If the Iron Butterfly hadn't produced "In-A-Gadda-Da-Vida" they would have been the Vanilla Fudge. Also, for good or ill, Iron Butterfly wrote their own songs while Vanilla Fudge was predominately a "heavy" covers band. But Vanilla Fudge's covers sounded nothing like the originals. They tried to simulate what it was like to hear music on drugs. Taking the Supremes' bouncy pop song "You Keep Me Hangin' On," they slowed it to a dirge with Hard Rock thrashing led by guitarist Vince Martell and organist/vocalist Mark Stein's passable Blues wailing. The first time was interesting (their debut LP went gold). The 27th time, not so.
"Near The Beginning," arriving in '69, combined both live ("The Break Song") and studio recordings ("Shotgun").
Like most groups, Vanilla Fudge fractured with bassist Tim Bogart and drummer Carmine Appice starting Cactus before hooking up with Jeff Beck, yes the world famous, totally awesome Jeff Beck, for the dreadful Beck, Bogart and Appice.
1967 Vanilla Fudge
1968 The Beat Goes On
1969 Near The Beginning
1969 Rock & Roll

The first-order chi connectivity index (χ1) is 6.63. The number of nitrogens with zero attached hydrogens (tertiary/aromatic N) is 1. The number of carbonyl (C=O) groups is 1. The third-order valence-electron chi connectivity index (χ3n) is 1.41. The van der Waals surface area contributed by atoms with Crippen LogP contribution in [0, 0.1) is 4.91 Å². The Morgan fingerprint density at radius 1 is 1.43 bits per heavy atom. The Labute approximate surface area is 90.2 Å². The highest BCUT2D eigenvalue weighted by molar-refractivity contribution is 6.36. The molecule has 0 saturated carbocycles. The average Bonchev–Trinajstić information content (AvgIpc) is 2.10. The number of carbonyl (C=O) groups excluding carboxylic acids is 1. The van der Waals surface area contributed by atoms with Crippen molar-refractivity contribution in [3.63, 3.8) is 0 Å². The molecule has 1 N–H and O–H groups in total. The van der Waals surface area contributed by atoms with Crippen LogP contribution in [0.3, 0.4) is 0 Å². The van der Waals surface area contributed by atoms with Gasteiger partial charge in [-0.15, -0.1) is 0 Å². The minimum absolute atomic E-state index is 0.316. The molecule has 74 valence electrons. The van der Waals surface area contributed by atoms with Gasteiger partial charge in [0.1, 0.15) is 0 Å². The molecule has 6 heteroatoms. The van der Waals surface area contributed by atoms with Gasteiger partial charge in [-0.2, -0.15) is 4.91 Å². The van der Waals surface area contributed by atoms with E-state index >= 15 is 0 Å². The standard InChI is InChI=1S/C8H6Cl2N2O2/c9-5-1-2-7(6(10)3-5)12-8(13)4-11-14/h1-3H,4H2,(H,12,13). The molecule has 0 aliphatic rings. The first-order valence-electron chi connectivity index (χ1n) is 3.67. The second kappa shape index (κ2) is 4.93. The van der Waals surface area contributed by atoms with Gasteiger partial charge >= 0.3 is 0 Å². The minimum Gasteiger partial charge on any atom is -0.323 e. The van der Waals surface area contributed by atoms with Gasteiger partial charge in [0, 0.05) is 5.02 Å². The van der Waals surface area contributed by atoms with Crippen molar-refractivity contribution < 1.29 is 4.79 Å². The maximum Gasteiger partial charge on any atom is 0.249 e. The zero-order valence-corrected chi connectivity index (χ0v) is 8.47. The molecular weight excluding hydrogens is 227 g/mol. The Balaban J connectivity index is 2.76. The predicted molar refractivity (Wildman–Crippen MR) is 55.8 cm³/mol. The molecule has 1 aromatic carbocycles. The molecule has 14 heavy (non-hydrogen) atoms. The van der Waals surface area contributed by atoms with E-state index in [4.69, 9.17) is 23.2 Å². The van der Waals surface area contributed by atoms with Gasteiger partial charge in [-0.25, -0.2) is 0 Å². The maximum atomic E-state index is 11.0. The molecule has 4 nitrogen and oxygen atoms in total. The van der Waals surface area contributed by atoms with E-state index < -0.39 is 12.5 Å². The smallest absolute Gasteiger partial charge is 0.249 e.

2002 The Return
2007 Out Through The In Door
Vanilla Fudge's gimmick - sorry, innovation, was playing well-known pop songs at a plodding tempos and brutally attacking them with screaming guitars and overblown organ. By doing so, they earned themselves at least a mention in the Heavy Metal annals. Recorded in '69, a year after the Iron Butterfly's lengthy - 17 minute epic - "In-A-Gadda-Da-Vida," "From The Beginning" stands as the Fudge's strongest original album.
The Butterfly influence is obvious. "The Break Song," recorded live, is a mostly instrumental jam that allows each member a solo and clocks in at 23 minutes. Mind-numbingly groovy man. The album also contains a thunderous version of Junior Walker's "Shotgun" and a heavy rendition of the Nancy Sinatra/Lee Hazelwood chestnut "Some Velvet Morning." Where did they find that one?
"Shotgun" and "Some Velvet Morning," along with signature tune "You Keep Me Hanging On," appear on "Psychedelic Sundae: The Best of the Vanilla Fudge." Among the covers of Donovan and The Beatles, there are some less than stellar originals.